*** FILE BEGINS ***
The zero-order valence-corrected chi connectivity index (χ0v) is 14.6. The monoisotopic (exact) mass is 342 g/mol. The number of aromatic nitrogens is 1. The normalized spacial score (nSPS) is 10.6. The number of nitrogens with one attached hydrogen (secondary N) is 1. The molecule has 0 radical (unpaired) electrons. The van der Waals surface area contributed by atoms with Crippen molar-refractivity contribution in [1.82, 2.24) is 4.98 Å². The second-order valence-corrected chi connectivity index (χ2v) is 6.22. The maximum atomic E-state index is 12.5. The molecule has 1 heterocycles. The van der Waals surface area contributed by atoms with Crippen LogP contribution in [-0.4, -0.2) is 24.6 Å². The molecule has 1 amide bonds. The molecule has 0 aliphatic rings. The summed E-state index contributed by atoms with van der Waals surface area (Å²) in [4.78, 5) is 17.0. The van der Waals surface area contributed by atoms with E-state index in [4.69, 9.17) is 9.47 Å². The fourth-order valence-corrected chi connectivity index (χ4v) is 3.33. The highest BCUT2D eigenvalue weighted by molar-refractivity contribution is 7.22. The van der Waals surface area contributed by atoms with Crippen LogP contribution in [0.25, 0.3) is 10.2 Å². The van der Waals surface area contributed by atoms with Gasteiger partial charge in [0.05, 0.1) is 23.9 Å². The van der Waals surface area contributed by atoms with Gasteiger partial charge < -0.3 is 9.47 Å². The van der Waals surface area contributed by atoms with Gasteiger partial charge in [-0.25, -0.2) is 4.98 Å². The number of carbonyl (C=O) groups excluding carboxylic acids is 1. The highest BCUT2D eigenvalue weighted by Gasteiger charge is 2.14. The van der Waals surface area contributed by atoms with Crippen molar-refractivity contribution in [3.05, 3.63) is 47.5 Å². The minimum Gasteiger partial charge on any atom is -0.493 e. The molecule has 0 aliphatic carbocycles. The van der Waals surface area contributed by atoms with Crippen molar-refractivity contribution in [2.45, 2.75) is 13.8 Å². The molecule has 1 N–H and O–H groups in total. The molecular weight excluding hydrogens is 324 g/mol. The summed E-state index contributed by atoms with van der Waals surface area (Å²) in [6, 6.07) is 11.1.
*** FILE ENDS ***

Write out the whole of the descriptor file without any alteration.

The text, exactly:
The zero-order valence-corrected chi connectivity index (χ0v) is 14.6. The monoisotopic (exact) mass is 342 g/mol. The number of aromatic nitrogens is 1. The normalized spacial score (nSPS) is 10.6. The number of nitrogens with one attached hydrogen (secondary N) is 1. The molecule has 0 radical (unpaired) electrons. The van der Waals surface area contributed by atoms with Crippen molar-refractivity contribution in [1.82, 2.24) is 4.98 Å². The second-order valence-corrected chi connectivity index (χ2v) is 6.22. The maximum atomic E-state index is 12.5. The molecule has 1 heterocycles. The van der Waals surface area contributed by atoms with Crippen LogP contribution in [-0.4, -0.2) is 24.6 Å². The molecule has 1 amide bonds. The molecule has 0 aliphatic rings. The summed E-state index contributed by atoms with van der Waals surface area (Å²) in [4.78, 5) is 17.0. The van der Waals surface area contributed by atoms with E-state index in [4.69, 9.17) is 9.47 Å². The fourth-order valence-corrected chi connectivity index (χ4v) is 3.33. The highest BCUT2D eigenvalue weighted by molar-refractivity contribution is 7.22. The van der Waals surface area contributed by atoms with Crippen LogP contribution in [0.25, 0.3) is 10.2 Å². The van der Waals surface area contributed by atoms with Gasteiger partial charge in [0.05, 0.1) is 23.9 Å². The van der Waals surface area contributed by atoms with Gasteiger partial charge < -0.3 is 9.47 Å². The van der Waals surface area contributed by atoms with Gasteiger partial charge in [-0.25, -0.2) is 4.98 Å². The number of carbonyl (C=O) groups excluding carboxylic acids is 1. The highest BCUT2D eigenvalue weighted by Gasteiger charge is 2.14. The van der Waals surface area contributed by atoms with Crippen molar-refractivity contribution in [3.05, 3.63) is 47.5 Å². The minimum Gasteiger partial charge on any atom is -0.493 e. The molecule has 0 aliphatic carbocycles. The van der Waals surface area contributed by atoms with Crippen molar-refractivity contribution in [2.45, 2.75) is 13.8 Å². The molecule has 1 N–H and O–H groups in total. The molecular weight excluding hydrogens is 324 g/mol. The summed E-state index contributed by atoms with van der Waals surface area (Å²) in [6, 6.07) is 11.1.